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CHAPTER XVI                                              SOUTH AGAIN
I BEGAN to pack my things and think about the
South of France.   The Pole saw me off at the station.
I arriied myself with a bottle of red wine.   The train
was full and the only seat I could find (I travelled,
of course, third class), was in a carriage filled with
French sailors-    In the corner was a very small
ginger-haired  French  soldier.    I sat down  in  a
corner.   The sailors opened their bottles and offered
me some wine.   We then all drank together.   They
were all Bretons and we talked about Brittany.
Next to me was a very good-looking, golden-haired
sailor, who got very drunk, and, after making an
unsuccessful attempt to kiss me, fell asleep with his
head on my lap.    I felt slightly embarrassed but
thought it better to remain still, hoping that even-
tually he would become conscious and that I could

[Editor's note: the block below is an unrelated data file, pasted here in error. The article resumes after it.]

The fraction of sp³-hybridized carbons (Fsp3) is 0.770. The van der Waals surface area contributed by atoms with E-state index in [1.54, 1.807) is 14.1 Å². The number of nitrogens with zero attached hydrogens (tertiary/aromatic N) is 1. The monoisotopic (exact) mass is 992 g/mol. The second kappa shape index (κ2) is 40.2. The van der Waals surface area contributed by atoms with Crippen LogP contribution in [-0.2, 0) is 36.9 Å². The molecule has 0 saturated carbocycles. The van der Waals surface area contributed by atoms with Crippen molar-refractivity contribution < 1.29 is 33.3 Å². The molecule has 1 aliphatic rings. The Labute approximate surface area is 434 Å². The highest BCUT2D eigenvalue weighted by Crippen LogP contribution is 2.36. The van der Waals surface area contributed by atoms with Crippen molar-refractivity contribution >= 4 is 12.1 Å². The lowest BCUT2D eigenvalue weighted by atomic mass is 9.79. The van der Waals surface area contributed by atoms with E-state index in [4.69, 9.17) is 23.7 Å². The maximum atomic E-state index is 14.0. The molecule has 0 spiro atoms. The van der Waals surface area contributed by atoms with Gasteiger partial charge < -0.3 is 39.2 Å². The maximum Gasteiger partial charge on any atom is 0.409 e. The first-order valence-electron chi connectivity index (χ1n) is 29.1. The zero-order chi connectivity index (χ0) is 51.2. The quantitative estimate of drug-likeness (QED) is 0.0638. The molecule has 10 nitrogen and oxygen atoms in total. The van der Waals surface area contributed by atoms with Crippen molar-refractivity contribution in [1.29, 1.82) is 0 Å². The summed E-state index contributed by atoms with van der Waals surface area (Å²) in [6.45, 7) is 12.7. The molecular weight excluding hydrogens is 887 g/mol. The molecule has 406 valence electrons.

change my position.   The other sailors and the little
soldier were already asleep and I lay my head
against the window and slept too.   About five in the
morning I woke up and from the opposite corner of
the carriage the soldier spoke to me in the most
perfect" Oxford English.5'   I thought, " Good God!
He probably knows all kinds of people that I do and
here am I with a sailor asleep with his head on my
lap."   I asked him why he spoke English and he told
me that he had been brought up in England and
that his Father was a Frenchman, and he, being a
French subject, had to do his Service Militaire.   He
had been in Egypt before in some kind of political job